These include the parish council, church, chapel, WI, heritage group, two yoga groups and indoor bowls.
“Without a doubt, the event which is of most benefit to the community is the monthly coffee morning,” said Vic Worrall, chairman of Cropton village hall committee.
“This free event is very popular and well attended because it gives people the opportunity to get out of their homes and mingle and chat with the rest of the community.
“The refurbishment was achieved by the community coming together and the village hall ensures they stay that way. We are totally reliant upon volunteers to run both the hall and the events. Even so, there is never a shortage of people willing to help.
“If we won, it would mean a lot to the community in the village and the people who give of their time selflessly – I feel so proud of this community and what it has done and it would be a magnificent award.”
Thixendale Village Hall
THIXENDALE Village Hall is the hub of this small community on the Wolds.
This venue, a listed building which is used for both community and private events, has a wide range of facilities, including an outdoor patio area, indoor sports equipment and a display area for books and games that can be exchanged.
It is within a short distance of the church and has disabled access.
The village hall hosts plenty of events for Thixendale’s residents, including monthly children’s activities with Rural Arts, weekly yoga and singing group, an annual children’s party and High Wolds Heritage Group meetings.
It also hosts parish council meetings, displays information and supplies leaflets on Government and local issues, offers a computer with internet facilities for community use and even doubles as an exhibition space and a weekly post office.
The village hall also caters for the wider community, serving refreshments following joint church services with other villages; Sunday teas to walkers, cyclists and tourists, and provides whistle-stop drinks for charity events, as well as being used as a base for Leavening Junior School during educational nature walks.
People of all ages benefit from the village hall, but also maintain it, with children being involved in the upkeep of flower tubs.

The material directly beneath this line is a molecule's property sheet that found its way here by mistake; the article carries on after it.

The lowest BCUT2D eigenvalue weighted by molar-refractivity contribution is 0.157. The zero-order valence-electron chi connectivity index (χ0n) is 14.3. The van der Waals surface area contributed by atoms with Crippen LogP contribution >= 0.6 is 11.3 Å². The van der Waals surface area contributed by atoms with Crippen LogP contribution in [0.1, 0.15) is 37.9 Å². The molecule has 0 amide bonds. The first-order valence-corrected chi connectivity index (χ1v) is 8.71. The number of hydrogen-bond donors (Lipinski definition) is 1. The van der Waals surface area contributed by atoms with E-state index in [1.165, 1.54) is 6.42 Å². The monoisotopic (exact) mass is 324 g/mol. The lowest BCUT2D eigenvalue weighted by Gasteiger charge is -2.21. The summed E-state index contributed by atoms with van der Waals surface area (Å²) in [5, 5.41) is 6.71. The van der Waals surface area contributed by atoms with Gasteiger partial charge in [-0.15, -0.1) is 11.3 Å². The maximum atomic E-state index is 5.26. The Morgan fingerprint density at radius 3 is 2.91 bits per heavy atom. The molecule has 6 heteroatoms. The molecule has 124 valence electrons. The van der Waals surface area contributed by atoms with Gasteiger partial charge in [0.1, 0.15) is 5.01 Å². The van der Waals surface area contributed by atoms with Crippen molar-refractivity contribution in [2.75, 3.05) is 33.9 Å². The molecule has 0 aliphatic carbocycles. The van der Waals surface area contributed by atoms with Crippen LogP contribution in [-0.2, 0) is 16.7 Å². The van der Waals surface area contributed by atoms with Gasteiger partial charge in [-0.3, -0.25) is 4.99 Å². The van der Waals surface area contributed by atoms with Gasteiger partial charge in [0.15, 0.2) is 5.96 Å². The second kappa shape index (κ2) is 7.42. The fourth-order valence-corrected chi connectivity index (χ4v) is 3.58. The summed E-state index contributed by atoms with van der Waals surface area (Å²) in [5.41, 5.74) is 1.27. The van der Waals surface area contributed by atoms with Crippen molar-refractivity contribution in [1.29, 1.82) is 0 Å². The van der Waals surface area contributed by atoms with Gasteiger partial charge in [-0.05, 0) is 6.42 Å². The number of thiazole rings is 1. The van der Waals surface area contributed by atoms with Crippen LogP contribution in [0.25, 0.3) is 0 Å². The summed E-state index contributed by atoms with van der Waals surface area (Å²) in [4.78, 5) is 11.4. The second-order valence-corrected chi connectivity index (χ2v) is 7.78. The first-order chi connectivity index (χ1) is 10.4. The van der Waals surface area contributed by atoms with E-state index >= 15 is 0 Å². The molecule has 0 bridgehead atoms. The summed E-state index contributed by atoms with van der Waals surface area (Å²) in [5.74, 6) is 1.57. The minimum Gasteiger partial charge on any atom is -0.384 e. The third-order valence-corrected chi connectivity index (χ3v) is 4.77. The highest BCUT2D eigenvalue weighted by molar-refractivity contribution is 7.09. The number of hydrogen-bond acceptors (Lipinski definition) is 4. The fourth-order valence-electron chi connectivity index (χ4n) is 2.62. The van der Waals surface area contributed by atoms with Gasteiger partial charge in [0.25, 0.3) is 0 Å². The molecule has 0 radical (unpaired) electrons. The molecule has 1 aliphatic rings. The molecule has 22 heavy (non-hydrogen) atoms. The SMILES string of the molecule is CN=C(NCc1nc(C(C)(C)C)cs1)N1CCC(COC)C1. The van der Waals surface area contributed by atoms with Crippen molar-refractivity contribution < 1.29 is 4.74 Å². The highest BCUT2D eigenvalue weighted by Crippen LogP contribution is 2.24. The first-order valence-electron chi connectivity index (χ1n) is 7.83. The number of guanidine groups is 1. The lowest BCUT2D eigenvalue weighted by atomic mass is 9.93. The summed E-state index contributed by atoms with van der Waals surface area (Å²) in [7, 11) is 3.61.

“We are all thrilled that we have been nominated for this award as it recognises the work of the community and proves that all of the efforts put into projects has been worthwhile,” said Lynne Boyes, of Thixendale Village Hall committee.
“A lot of people give a lot of time and their efforts are not always seen, so it shows that all of their hard work is worthwhile. I think it’s very important to keep things like village halls alive in rural communities, and this will hopefully encourage younger generations to get involved and carry forward the projects.”
• Rural Action Yorkshire is an independent organisation which works with villages and smaller rural communities throughout Yorkshire to help improve the quality of life of the people who live and work there.
It aims to ensure that rural issues and ‘the rural voice’ are heard, acknowledged and addressed by the decision and policy makers at all levels of government.
Rural Action Yorkshire works with local communities to recognise and develop the skills and knowledge that exists within the community and empower local people so that they are able to have an input into how their local area and services are best managed.
Leah Swain, chief executive of Rural Action Yorkshire, said: “We believe that village and community buildings provide an extremely valuable community resource and that they lie at the heart of community life, as a meeting place in which activities can take place.
“We are delighted to sponsor this award and to help raise the profile of the fantastic projects and work which has been taking place in Ryedale.”